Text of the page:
What if hard times never come knocking at your door? The worst that can happen is that you have become organized about your food and essentials and purchased at good prices (when possible). However, so many "experts" I trust see dire economic outlooks ahead. How good it will be if you have already put thought into essentials of food and non-food items your family needs and have started stocking up a little at a time.
I can't afford a great deal but I can use "extra" money to purchase essentials. I've written the How I Stock Up series which explains how I do it but basically I have decided those items which help me put together meals for the family, even if I cannot purchase anything "extra". I also give thought to items we can use if we have no electricity for cooking (and this year we have had a couple long term blackouts due to weather).
It can be a great family project, getting everyone together and brainstorming what each considers important. Just a few items I always try to keep on hand: canned tomatoes, pasta, pasta sauce, peanut butter, Triscuits and other crackers, canned veggies, canned salmon and other meats like tuna and chicken, brown rice, flours, sugars, other baking needs, butter in the freezer (at least a couple extra packages), etc.
When I have a few of the basics on the shelves, I buy the second "layer" that I know will be helpful. For instance... good quality granola bars (the kind that are more than a candy bar), canned fruits, chocolate chips and nuts for baking, very good jelly and jam (we watch for no high fructose corn syrup when possible), etc. I also try to keep at least a couple gallons of good water on the shelf but more would be even better.
Then there are extras of essentials that are also only purchased when we can but are so important to have on hand... TP (there is nothing that says friendship as when your friends bring you a big package of TP, right Linda?), dishwashing liquid, laundry detergent, batteries, paper towels (high quality, it does not pay to buy really cheap paper towels or TP), garbage bags, etc.
Of course, we also have to think of those items Her Highness Victoria would need such as kibble and kitty litter and those items we may not buy often but we'd miss if we didn't have them such as the cream for muscle aches, Benedryl, pens and pencils and paper and stuff like that, etc.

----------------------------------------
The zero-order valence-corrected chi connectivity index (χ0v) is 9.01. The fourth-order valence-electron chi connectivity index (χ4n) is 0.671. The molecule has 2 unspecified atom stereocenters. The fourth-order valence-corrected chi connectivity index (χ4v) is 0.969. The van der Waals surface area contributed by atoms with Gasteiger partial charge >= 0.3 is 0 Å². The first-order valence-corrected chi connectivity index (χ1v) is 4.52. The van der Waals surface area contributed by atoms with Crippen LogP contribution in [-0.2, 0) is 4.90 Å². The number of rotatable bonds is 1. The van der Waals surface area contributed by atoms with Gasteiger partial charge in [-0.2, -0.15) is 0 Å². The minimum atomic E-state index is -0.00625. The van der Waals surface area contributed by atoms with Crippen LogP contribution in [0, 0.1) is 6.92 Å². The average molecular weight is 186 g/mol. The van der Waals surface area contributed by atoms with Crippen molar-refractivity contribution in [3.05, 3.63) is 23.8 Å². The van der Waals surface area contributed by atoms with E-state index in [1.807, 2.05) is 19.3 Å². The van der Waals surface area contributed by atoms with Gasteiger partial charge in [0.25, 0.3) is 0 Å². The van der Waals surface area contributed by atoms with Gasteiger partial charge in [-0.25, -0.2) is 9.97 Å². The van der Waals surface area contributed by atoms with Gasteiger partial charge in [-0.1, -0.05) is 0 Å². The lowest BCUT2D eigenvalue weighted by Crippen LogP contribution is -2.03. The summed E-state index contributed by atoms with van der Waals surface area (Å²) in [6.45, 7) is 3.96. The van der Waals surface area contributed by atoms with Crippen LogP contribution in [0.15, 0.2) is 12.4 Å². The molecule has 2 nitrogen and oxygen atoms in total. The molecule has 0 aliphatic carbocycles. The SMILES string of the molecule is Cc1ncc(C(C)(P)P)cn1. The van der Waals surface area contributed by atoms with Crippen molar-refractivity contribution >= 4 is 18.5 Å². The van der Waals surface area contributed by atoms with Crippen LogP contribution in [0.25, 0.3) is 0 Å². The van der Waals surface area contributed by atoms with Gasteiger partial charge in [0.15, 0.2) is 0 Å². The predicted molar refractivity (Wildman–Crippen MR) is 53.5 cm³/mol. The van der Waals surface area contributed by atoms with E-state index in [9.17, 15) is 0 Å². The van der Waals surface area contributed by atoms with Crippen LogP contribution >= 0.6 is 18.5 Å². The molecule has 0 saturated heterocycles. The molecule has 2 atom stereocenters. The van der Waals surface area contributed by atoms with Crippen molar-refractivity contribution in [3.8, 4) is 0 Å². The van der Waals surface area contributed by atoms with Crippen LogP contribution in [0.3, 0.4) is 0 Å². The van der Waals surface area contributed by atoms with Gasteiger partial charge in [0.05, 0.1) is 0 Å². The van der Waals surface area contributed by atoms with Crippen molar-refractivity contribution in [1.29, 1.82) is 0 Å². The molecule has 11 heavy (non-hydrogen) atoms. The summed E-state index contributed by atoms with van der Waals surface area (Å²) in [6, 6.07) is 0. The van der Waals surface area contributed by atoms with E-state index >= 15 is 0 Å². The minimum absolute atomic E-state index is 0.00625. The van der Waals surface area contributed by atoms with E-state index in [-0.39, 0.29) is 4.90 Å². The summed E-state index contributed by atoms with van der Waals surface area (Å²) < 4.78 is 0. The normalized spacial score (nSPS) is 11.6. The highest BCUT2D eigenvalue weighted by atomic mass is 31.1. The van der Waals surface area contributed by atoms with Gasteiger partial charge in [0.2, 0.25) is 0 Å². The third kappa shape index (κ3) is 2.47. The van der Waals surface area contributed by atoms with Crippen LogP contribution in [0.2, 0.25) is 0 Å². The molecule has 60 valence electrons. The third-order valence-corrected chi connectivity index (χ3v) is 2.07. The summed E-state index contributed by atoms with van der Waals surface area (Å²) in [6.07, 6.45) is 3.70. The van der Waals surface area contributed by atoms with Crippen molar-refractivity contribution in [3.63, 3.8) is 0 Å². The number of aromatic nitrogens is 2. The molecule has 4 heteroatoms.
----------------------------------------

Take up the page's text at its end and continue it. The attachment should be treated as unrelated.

As one develops a pantry mentality, it begins to affect all areas of life. For instance, I found having a small DVD library helpful when we had no other TV reception. My DVD collection is tiny compared to most because putting together a home library of books was the priority for decades.
Should we reach a point where we know we have what we consider "plenty"... we not only can take care of our own family in a crisis but we may be in a position to help those close to us who do not live in our home. Stocking up when it is done as a natural part of the seasons and not out of fear for the future... developing that pantry lifestyle... will keep us from being dependent on the government.
I don't know about you but to me that is a very, very good thing. We purchase insurance for our house and cars and for that I am thankful. We really appreciated having a fire department this summer! But when we can do something, even if just a little (and right now my husband and I can stock up only a little)... everything helps whether the crisis is an unexpected winter storm or a job loss or economic collapse.
It doesn't have to be the perfect pantry, start now a little at a time and stock only what your family will eat. (Believe me, kids who do not eat beans will not eat beans in a crisis.)
I hope this makes sense, I'm truly writing as I think... and that can be very dangerous with my thinking. ;)